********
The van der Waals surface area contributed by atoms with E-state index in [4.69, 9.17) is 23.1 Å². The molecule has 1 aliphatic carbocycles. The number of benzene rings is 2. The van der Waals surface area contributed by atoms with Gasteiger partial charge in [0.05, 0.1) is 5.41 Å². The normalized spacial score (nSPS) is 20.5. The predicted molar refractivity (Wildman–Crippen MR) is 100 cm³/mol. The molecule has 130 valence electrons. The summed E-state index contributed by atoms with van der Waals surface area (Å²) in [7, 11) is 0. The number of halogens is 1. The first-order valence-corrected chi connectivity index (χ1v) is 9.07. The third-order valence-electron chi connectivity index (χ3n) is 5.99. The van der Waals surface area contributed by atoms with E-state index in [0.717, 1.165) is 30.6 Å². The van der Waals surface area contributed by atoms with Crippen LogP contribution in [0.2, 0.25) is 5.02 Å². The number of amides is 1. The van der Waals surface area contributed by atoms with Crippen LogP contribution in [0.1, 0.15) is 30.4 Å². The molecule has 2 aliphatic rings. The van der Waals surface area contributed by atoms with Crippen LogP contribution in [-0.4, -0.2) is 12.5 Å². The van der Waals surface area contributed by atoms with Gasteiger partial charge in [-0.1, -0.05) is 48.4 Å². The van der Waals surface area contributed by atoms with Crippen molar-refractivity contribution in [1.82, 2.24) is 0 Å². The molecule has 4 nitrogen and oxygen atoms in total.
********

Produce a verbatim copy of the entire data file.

The van der Waals surface area contributed by atoms with E-state index in [4.69, 9.17) is 23.1 Å². The molecule has 1 aliphatic carbocycles. The number of benzene rings is 2. The van der Waals surface area contributed by atoms with Gasteiger partial charge in [0.05, 0.1) is 5.41 Å². The normalized spacial score (nSPS) is 20.5. The predicted molar refractivity (Wildman–Crippen MR) is 100 cm³/mol. The molecule has 130 valence electrons. The summed E-state index contributed by atoms with van der Waals surface area (Å²) in [7, 11) is 0. The number of halogens is 1. The first-order valence-corrected chi connectivity index (χ1v) is 9.07. The third-order valence-electron chi connectivity index (χ3n) is 5.99. The van der Waals surface area contributed by atoms with E-state index in [0.717, 1.165) is 30.6 Å². The van der Waals surface area contributed by atoms with Crippen LogP contribution in [0.2, 0.25) is 5.02 Å². The number of amides is 1. The van der Waals surface area contributed by atoms with Crippen LogP contribution in [0.1, 0.15) is 30.4 Å². The molecule has 2 aliphatic rings. The van der Waals surface area contributed by atoms with Crippen LogP contribution in [-0.4, -0.2) is 12.5 Å². The van der Waals surface area contributed by atoms with Gasteiger partial charge in [-0.1, -0.05) is 48.4 Å². The van der Waals surface area contributed by atoms with Crippen molar-refractivity contribution in [1.82, 2.24) is 0 Å². The molecule has 4 nitrogen and oxygen atoms in total.